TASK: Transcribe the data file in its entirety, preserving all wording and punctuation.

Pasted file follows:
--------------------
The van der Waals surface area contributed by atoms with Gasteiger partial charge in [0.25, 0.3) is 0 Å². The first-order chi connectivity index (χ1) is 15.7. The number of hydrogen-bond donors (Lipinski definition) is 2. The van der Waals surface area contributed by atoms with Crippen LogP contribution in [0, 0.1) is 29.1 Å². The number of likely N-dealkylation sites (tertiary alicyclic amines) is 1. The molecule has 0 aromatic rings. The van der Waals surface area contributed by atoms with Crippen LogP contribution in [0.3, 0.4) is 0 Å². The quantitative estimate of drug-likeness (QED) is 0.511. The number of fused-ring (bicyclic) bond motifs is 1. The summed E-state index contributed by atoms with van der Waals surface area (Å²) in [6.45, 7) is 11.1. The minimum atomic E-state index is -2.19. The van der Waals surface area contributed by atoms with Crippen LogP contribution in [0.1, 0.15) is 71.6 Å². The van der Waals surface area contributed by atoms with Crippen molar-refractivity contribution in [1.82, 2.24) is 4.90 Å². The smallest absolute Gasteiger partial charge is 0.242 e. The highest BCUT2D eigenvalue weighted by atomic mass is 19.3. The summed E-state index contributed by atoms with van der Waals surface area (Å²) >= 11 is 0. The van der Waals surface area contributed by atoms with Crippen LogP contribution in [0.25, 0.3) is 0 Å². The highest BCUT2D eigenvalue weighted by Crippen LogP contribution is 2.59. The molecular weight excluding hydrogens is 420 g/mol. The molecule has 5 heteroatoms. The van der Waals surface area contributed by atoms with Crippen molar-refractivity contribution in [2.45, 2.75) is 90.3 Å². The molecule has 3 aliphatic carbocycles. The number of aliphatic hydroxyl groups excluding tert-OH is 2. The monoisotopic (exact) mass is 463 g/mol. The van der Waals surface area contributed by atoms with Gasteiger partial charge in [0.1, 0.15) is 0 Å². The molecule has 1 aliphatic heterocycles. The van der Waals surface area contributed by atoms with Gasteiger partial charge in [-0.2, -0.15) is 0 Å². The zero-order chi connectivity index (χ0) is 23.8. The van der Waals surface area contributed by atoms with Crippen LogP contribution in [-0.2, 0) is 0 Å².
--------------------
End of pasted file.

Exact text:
The van der Waals surface area contributed by atoms with Gasteiger partial charge in [0.25, 0.3) is 0 Å². The first-order chi connectivity index (χ1) is 15.7. The number of hydrogen-bond donors (Lipinski definition) is 2. The van der Waals surface area contributed by atoms with Crippen LogP contribution in [0, 0.1) is 29.1 Å². The number of likely N-dealkylation sites (tertiary alicyclic amines) is 1. The molecule has 0 aromatic rings. The van der Waals surface area contributed by atoms with Crippen LogP contribution in [0.3, 0.4) is 0 Å². The quantitative estimate of drug-likeness (QED) is 0.511. The number of fused-ring (bicyclic) bond motifs is 1. The summed E-state index contributed by atoms with van der Waals surface area (Å²) in [6.45, 7) is 11.1. The minimum atomic E-state index is -2.19. The van der Waals surface area contributed by atoms with Crippen LogP contribution in [0.1, 0.15) is 71.6 Å². The van der Waals surface area contributed by atoms with Crippen molar-refractivity contribution in [1.82, 2.24) is 4.90 Å². The smallest absolute Gasteiger partial charge is 0.242 e. The highest BCUT2D eigenvalue weighted by atomic mass is 19.3. The summed E-state index contributed by atoms with van der Waals surface area (Å²) >= 11 is 0. The van der Waals surface area contributed by atoms with Crippen LogP contribution in [0.25, 0.3) is 0 Å². The highest BCUT2D eigenvalue weighted by Crippen LogP contribution is 2.59. The molecular weight excluding hydrogens is 420 g/mol. The molecule has 5 heteroatoms. The van der Waals surface area contributed by atoms with Crippen molar-refractivity contribution in [2.45, 2.75) is 90.3 Å². The molecule has 3 aliphatic carbocycles. The number of aliphatic hydroxyl groups excluding tert-OH is 2. The monoisotopic (exact) mass is 463 g/mol. The van der Waals surface area contributed by atoms with Gasteiger partial charge in [0.1, 0.15) is 0 Å². The molecule has 1 aliphatic heterocycles. The van der Waals surface area contributed by atoms with Gasteiger partial charge in [-0.2, -0.15) is 0 Å². The zero-order chi connectivity index (χ0) is 23.8. The van der Waals surface area contributed by atoms with Crippen LogP contribution in [-0.2, 0) is 0 Å².